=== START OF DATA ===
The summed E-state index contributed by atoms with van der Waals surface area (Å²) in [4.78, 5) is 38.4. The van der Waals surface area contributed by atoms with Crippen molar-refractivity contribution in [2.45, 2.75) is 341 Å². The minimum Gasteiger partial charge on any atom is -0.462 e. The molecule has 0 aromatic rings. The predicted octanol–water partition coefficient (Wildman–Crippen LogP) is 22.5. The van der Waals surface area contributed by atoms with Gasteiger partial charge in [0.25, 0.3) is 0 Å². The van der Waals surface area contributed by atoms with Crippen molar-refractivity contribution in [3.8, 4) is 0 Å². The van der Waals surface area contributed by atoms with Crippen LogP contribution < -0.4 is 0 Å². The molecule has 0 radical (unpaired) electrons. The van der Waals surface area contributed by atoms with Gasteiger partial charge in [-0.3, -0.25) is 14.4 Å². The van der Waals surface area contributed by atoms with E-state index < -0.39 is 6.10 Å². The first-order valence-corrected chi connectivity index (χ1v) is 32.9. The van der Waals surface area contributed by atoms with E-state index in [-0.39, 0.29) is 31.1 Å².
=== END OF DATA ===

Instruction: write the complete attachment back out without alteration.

The summed E-state index contributed by atoms with van der Waals surface area (Å²) in [4.78, 5) is 38.4. The van der Waals surface area contributed by atoms with Crippen molar-refractivity contribution in [2.45, 2.75) is 341 Å². The minimum Gasteiger partial charge on any atom is -0.462 e. The molecule has 0 aromatic rings. The predicted octanol–water partition coefficient (Wildman–Crippen LogP) is 22.5. The van der Waals surface area contributed by atoms with Gasteiger partial charge in [0.25, 0.3) is 0 Å². The van der Waals surface area contributed by atoms with Crippen molar-refractivity contribution in [3.8, 4) is 0 Å². The van der Waals surface area contributed by atoms with Crippen LogP contribution < -0.4 is 0 Å². The molecule has 0 radical (unpaired) electrons. The van der Waals surface area contributed by atoms with Gasteiger partial charge in [-0.3, -0.25) is 14.4 Å². The van der Waals surface area contributed by atoms with E-state index < -0.39 is 6.10 Å². The first-order valence-corrected chi connectivity index (χ1v) is 32.9. The van der Waals surface area contributed by atoms with E-state index in [-0.39, 0.29) is 31.1 Å².